Nearly twenty years ago, Zbigniew Brzezinski famously said, “Russia can be either an empire or a democracy, but it cannot be both. . . . Without Ukraine, Russia ceases to be an empire, but with Ukraine suborned and then subordinated, Russia automatically becomes an empire.” Uninterested in becoming a democracy, today’s Kremlin has not given up the hope of regaining a facsimile of its old empire, with Ukraine at its core. To be sure, the Kremlin today is pragmatic enough to understand that it can’t revive the corpse of the USSR (though Georgians may beg to differ), but it would like to create the Eurasian Union—a new version of “satellites along its periphery.”

Lilia Shevtsova
Shevtsova chaired the Russian Domestic Politics and Political Institutions Program at the Carnegie Moscow Center, dividing her time between Carnegie’s offices in Washington, DC, and Moscow. She had been with Carnegie since 1995.
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Russia’s leaders sure have a strange way of pursuing this agenda, as illustrated by the most recent meeting in July between the leaders of Russia and Ukraine. Vladimir Putin kept his host, Viktor Yanukovych, waiting three hours—not due to any dramatic circumstances but out of sheer rudeness. Putin left Moscow late, but then, to add insult to injury, after arriving in Crimea he stopped first to meet with a bunch of bikers. Only after that did he make time for an official visit. Such appalling lack of diplomatic etiquette was a direct slap in Yanukovych’s face, an intentional gesture of both impudence and intimidation (albeit one Putin has made to other foreign leaders and CEOs). Big Russia was teaching Yanukovich and Ukraine a lesson—or so the Russian leaders thought!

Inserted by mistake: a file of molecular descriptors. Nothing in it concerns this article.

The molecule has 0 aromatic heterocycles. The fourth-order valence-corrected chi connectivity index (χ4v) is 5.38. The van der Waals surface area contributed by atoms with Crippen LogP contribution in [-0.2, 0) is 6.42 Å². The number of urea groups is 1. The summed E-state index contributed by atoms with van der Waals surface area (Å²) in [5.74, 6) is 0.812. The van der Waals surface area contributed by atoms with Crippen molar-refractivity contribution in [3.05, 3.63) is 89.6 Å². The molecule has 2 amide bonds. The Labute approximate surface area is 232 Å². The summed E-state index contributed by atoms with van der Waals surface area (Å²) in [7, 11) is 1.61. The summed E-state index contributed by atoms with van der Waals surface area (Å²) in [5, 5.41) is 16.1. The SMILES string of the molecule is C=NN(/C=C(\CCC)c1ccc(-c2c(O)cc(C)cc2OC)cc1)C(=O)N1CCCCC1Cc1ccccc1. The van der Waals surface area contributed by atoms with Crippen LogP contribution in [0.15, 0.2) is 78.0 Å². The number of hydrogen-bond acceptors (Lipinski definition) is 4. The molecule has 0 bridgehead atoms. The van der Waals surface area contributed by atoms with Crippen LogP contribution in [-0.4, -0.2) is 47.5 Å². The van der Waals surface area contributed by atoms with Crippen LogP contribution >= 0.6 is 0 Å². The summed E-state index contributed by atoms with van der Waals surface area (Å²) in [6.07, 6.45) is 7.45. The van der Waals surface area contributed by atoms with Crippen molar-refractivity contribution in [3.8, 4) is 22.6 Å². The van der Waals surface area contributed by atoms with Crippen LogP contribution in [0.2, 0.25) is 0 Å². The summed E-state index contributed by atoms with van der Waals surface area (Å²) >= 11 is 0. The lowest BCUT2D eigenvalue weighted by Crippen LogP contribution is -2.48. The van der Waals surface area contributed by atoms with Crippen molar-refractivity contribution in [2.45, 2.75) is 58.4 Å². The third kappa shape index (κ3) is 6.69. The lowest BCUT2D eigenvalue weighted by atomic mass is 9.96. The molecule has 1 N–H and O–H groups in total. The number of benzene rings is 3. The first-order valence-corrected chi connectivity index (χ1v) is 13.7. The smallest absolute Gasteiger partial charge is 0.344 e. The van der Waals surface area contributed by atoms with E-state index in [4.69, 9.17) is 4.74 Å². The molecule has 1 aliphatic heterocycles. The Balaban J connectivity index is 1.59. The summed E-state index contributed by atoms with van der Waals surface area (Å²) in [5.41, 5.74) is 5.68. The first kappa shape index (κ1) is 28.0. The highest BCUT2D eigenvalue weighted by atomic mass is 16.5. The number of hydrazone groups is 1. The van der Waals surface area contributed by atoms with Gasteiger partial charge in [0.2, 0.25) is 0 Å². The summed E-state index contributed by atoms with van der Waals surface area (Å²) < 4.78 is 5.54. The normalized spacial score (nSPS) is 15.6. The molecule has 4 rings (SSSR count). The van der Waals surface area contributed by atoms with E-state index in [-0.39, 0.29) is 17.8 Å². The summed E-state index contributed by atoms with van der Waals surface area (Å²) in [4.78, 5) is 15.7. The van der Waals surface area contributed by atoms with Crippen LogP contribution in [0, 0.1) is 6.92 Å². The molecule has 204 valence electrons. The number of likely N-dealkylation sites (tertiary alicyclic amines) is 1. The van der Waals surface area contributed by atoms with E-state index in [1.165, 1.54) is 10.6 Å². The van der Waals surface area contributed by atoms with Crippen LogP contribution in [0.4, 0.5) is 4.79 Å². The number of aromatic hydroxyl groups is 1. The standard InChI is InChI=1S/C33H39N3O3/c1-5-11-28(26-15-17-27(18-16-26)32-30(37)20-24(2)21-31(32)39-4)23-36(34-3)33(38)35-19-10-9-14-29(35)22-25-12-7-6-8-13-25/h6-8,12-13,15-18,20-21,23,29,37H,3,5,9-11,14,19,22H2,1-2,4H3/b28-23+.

This incident demonstrated not only the personal animosity between the two leaders but also the mutual suspicion and distrust that plagues the relationship between the two states. Russia’s leaders never hesitate to remind Ukraine who the big boy on the block is—a strange way, to say the least, to win over friends and allies. Indeed, one should not underestimate Moscow’s ability to alienate potential partners through its arrogant, aggressive approach to foreign policy, especially when its immediate neighbors are involved.

Of all the states in Eurasia, Ukraine is the most important test of the Kremlin’s neo-imperialistic longings and of Russia’s readiness (or not) to be a modern state. It is also is a test of the West’s interest in expanding its normative principles eastward, which can best be advanced if Ukraine itself demonstrates a desire for deeper integration based on a democratic path. ...

Read the full text of this article in American Interest.